Sugar 

Sugar cravings are one of the most common PMS symptoms and in our luteal phase we’ll easily convince ourselves having a tub of ice cream for dinner is completely reasonable (we’ve all been there). However, consuming excess sugar can worsen our acne, mood swings and even contribute to vaginal thrush. If you’re a big dessert person after dinner, try our Luna’s Lover adaptogenic elixir which tastes like a heavenly hot chocolate drink.

Saturated and trans fats

Limit foods high in saturated fats such as pastries, processed meats, and fried foods. Saturated fats are highly inflammatory which worsens PMS symptoms and provide little to no nutrients for our body (Gold, Wells & Rasor, 2016). Read labels of packaged foods and avoid as best as you can anything that contains inflammatory oils such as canola, sunflower, soybean, cottonseed, safflower and rapeseed oil! Inflammation is the root cause of period pain and PMS so the more you can reduce it, the better.

Coffee

Coffee can worsen anxiety in susceptible individuals, deplete our nutrient stores and make our periods more painful. If the thought of cutting out coffee makes you run a mile, we recommend cutting it out after 12 pm and instead of replacing it with other non-caffeinated beverages such as our Luna’s beets adaptogenic elixir or Luna’s gold adaptogenic elixir.  Or at least try to limit your intake in the week before and during your period to help prevent exacerbating PMS symptoms. 

Alcohol 

Alcohol makes PMS worse. Period. Alcohol depletes essential nutrients for hormonal health (such as B vitamins), causes inflammation and burdens the liver. A healthy liver is essential for balancing healthy hormones and happy periods. Just a few weeks off alcohol can improve our cognition, moods, sleep, body composition, skin, and weight management. 

Conclusion

Our period and PMS symptoms reflect our overall health and are directly influenced by our lifestyle and how we eat, sleep, and move. Shifting the way we eat can have profound impacts on how painful, regular, short, or heavy our periods are. Try incorporating these dietary tips and you’ll be shocked at how much of an effect food can have on our hormonal health! 

 We’ve also created a Moonbox specifically for PMS to help you combat monthly period symptoms once and for all! This box is intended to help you feel energised, pain-free, and vibrant every day of the month (regardless of if it’s coming into that dreaded PMS phase!). You can find the box and what’s included inside it here.

Finally, we’ve provided you with an example day of how to eat on your period, it incorporates all our dietary tips! Note, this is just one day so please use it as a guide only. For a more indepth hormone healing protocol with weekly meal plans, shopping lists, recipes and supplement guides to eliminate symptoms check out our Healthy Hormones Ebook Bundle here. 

Sample Meal Plan

Breakfast 

Oat porridge cooked with calcium fortified oat milk, topped with a tbsp of Earth seeds, a handful of organic blueberries and a dash of cinnamon 

Snack  

Matcha latte using Luna’s matcha adaptogenic elixir & a small handful of pumpkin seeds 

Lunch 

Tofu, vegetable, and cashew stir fry with brown rice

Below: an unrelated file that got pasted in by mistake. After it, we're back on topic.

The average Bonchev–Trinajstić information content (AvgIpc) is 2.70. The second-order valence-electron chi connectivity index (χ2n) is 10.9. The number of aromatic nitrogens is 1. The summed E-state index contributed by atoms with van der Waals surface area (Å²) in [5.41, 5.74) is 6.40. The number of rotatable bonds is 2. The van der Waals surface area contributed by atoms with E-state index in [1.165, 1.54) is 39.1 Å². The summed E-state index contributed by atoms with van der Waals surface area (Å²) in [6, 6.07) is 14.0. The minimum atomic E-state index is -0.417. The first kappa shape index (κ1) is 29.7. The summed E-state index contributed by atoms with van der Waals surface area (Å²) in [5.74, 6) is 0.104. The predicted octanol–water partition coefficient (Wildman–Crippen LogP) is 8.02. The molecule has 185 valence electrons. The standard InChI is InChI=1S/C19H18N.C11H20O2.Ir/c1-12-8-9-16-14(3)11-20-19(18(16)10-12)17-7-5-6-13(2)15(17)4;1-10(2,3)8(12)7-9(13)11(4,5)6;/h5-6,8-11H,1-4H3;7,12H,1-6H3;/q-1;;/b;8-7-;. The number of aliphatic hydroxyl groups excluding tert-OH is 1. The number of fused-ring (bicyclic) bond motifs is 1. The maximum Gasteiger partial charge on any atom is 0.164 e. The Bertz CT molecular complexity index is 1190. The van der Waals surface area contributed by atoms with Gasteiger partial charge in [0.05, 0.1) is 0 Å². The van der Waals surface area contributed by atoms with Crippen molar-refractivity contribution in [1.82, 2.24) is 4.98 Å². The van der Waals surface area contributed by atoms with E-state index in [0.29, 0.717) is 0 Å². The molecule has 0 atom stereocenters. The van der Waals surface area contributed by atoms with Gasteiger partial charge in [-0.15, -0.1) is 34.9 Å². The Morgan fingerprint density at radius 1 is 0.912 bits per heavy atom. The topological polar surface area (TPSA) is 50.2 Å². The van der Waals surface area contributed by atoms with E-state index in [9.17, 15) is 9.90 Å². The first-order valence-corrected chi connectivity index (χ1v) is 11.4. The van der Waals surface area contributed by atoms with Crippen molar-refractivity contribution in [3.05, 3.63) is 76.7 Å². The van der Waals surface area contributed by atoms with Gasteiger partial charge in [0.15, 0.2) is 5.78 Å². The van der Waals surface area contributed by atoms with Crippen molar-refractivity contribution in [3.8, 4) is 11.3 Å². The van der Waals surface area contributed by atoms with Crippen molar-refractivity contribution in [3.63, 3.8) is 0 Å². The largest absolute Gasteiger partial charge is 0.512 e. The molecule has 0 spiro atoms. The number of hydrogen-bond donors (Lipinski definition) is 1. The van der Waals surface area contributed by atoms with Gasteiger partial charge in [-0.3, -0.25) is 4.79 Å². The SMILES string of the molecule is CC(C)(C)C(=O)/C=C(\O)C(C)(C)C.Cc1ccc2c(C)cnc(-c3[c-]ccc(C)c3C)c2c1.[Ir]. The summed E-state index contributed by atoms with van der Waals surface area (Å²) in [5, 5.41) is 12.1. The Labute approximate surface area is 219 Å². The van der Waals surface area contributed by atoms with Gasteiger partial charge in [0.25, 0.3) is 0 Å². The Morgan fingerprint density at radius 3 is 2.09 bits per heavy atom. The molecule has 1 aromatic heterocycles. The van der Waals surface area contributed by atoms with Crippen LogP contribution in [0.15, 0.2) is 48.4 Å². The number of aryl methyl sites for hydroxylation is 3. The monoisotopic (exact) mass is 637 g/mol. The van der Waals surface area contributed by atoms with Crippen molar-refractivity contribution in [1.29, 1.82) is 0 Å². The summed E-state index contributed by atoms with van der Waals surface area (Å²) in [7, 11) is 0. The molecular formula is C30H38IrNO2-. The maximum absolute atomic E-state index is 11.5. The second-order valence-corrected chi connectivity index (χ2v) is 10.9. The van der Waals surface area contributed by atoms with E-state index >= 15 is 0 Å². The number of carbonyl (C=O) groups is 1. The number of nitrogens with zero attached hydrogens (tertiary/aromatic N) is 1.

Snack  

Crispy roasted chickpeas  

Dinner 

Mediterranean quinoa salad with a fillet of Atlantic salmon  

Dessert 

A slice of chocolate brownie loaf  

Author

Moonbox Nutritionist Judy
website: www.nutritionbyjudy.com
Instagram: @nutritionbyjudy
email: [email protected]

References

Bancos, I. (2018). Serotonin. Retrieved 22 July 2021, from https://www.hormone.org/your-health-and-hormones/glands-and-hormones-a-to-z/hormones/serotonin#:~:text=Serotonin%20is%20in%20the%20brain,the%20hormone%20may%20decrease%20arousal.

Behmanesh, F., Zafari, M., & Mohammadi, A. (2012). Comparison of the effect of fish oil and ibuprofen on treatment of severe pain in primary dysmenorrhea. Caspian Journal Of Internal Medicine2(3), 279-282. doi: 10.17485/ijst/2012/v5i7.18

De Souza, M., Walker, A., Robinson, P., & Bolland, K. (2000). A Synergistic Effect of a Daily Supplement for 1 Month of 200 mg Magnesium plus 50 mg Vitamin B6 for the Relief of Anxiety-Related Premenstrual Symptoms: A Randomized, Double-Blind, Crossover Study. Journal Of Women’s Health & Gender-Based Medicine9(2), 131-139. doi: 10.1089/152460900318623

Gold, E., Wells, C., & Rasor, M. (2016). The Association of Inflammation with Premenstrual Symptoms. Journal Of Women’s Health25(9), 865-874. doi: 10.1089/jwh.2015.5529

Hashim, M., Obaideen, A., Jahrami, H., Radwan, H., Hamad, H., & Owais, A. et al. (2019). Premenstrual Syndrome Is Associated with Dietary and Lifestyle Behaviors among University Students: A Cross-Sectional Study from Sharjah, UAE. Nutrients11(8), 1939. doi: 10.3390/nu11081939

Jaafarpour, M., Hatefi, M., Najafi, F., Khajavikhan, J., & Khani, A. (2015). The Effect of Cinnamon on Menstrual Bleeding and Systemic Symptoms With Primary Dysmenorrhea. Iranian Red Crescent Medical Journal17(4), 27032. doi: 10.5812/ircmj.17(4)2015.27032

Jiang, T. (2019). Health Benefits of Culinary Herbs and Spices. Journal Of AOAC International102(2), 395-411. doi: 10.5740/jaoacint.18-0418

Kikuchi, M. (2015). Sulforaphane-rich broccoli sprout extract improves hepatic abnormalities in male subjects. World Journal Of Gastroenterology21(43), 12457–12467. doi: 10.3748/wjg.v21.i43.12457

Mohib, A., Zafar, A., Najam, A., Tanveer, H., & Rehman, R. (2018). Premenstrual Syndrome: Existence, Knowledge, and Attitude Among Female University Students in Karachi. Cureus9(3), 158-162. doi: 10.7759/cureus.2290

Ozgoli, G., Goli, M., & Moattar, F. (2009). Comparison of Effects of Ginger, Mefenamic Acid, and Ibuprofen on Pain in Women with Primary Dysmenorrhea. The Journal Of Alternative And Complementary Medicine15(2), 129-132. doi: 10.1089/acm.2008.0311

Siahbazi, S., Behboudi-Gandevani, S., Moghaddam-Banaem, L., & Montazeri, A. (2017). Effect of zinc sulfate supplementation on premenstrual syndrome and health-related quality of life: Clinical randomized controlled trial. Journal Of Obstetrics And Gynaecology Research43(5), 887-894. doi: 10.1111/jog.13299